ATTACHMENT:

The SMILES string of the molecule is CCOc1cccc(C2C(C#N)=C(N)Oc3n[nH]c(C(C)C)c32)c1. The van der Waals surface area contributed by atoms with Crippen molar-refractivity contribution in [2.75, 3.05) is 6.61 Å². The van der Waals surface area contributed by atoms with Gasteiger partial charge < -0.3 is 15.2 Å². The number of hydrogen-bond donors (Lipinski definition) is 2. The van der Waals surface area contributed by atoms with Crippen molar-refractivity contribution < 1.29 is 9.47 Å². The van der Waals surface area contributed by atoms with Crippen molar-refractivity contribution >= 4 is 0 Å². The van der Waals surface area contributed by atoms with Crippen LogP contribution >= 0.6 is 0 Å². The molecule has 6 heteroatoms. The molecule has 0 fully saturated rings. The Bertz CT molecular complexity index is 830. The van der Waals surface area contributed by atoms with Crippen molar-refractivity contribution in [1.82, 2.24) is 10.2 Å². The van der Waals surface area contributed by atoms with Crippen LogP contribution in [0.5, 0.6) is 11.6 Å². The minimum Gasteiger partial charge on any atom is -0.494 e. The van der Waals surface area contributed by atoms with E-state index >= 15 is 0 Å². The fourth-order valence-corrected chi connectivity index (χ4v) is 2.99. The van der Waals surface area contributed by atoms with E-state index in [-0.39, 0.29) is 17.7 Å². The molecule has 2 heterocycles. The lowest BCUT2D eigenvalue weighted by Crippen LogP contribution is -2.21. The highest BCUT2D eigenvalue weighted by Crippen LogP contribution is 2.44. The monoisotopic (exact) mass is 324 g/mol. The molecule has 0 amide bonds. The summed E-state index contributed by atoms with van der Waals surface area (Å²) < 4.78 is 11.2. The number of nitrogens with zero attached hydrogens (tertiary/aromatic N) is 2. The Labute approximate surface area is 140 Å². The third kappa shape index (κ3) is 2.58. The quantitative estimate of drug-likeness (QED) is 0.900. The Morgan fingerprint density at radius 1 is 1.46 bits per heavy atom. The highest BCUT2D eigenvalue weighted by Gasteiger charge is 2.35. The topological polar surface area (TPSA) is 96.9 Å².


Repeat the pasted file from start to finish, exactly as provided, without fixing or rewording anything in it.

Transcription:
The SMILES string of the molecule is CCOc1cccc(C2C(C#N)=C(N)Oc3n[nH]c(C(C)C)c32)c1. The van der Waals surface area contributed by atoms with Crippen molar-refractivity contribution in [2.75, 3.05) is 6.61 Å². The van der Waals surface area contributed by atoms with Gasteiger partial charge < -0.3 is 15.2 Å². The number of hydrogen-bond donors (Lipinski definition) is 2. The van der Waals surface area contributed by atoms with Crippen molar-refractivity contribution < 1.29 is 9.47 Å². The van der Waals surface area contributed by atoms with Crippen molar-refractivity contribution >= 4 is 0 Å². The van der Waals surface area contributed by atoms with Crippen LogP contribution >= 0.6 is 0 Å². The molecule has 6 heteroatoms. The molecule has 0 fully saturated rings. The Bertz CT molecular complexity index is 830. The van der Waals surface area contributed by atoms with Crippen molar-refractivity contribution in [1.82, 2.24) is 10.2 Å². The van der Waals surface area contributed by atoms with Crippen LogP contribution in [0.5, 0.6) is 11.6 Å². The minimum Gasteiger partial charge on any atom is -0.494 e. The van der Waals surface area contributed by atoms with E-state index >= 15 is 0 Å². The fourth-order valence-corrected chi connectivity index (χ4v) is 2.99. The van der Waals surface area contributed by atoms with E-state index in [-0.39, 0.29) is 17.7 Å². The molecule has 2 heterocycles. The lowest BCUT2D eigenvalue weighted by Crippen LogP contribution is -2.21. The highest BCUT2D eigenvalue weighted by Crippen LogP contribution is 2.44. The monoisotopic (exact) mass is 324 g/mol. The molecule has 0 amide bonds. The summed E-state index contributed by atoms with van der Waals surface area (Å²) < 4.78 is 11.2. The number of nitrogens with zero attached hydrogens (tertiary/aromatic N) is 2. The Labute approximate surface area is 140 Å². The third kappa shape index (κ3) is 2.58. The quantitative estimate of drug-likeness (QED) is 0.900. The Morgan fingerprint density at radius 1 is 1.46 bits per heavy atom. The highest BCUT2D eigenvalue weighted by Gasteiger charge is 2.35. The topological polar surface area (TPSA) is 96.9 Å².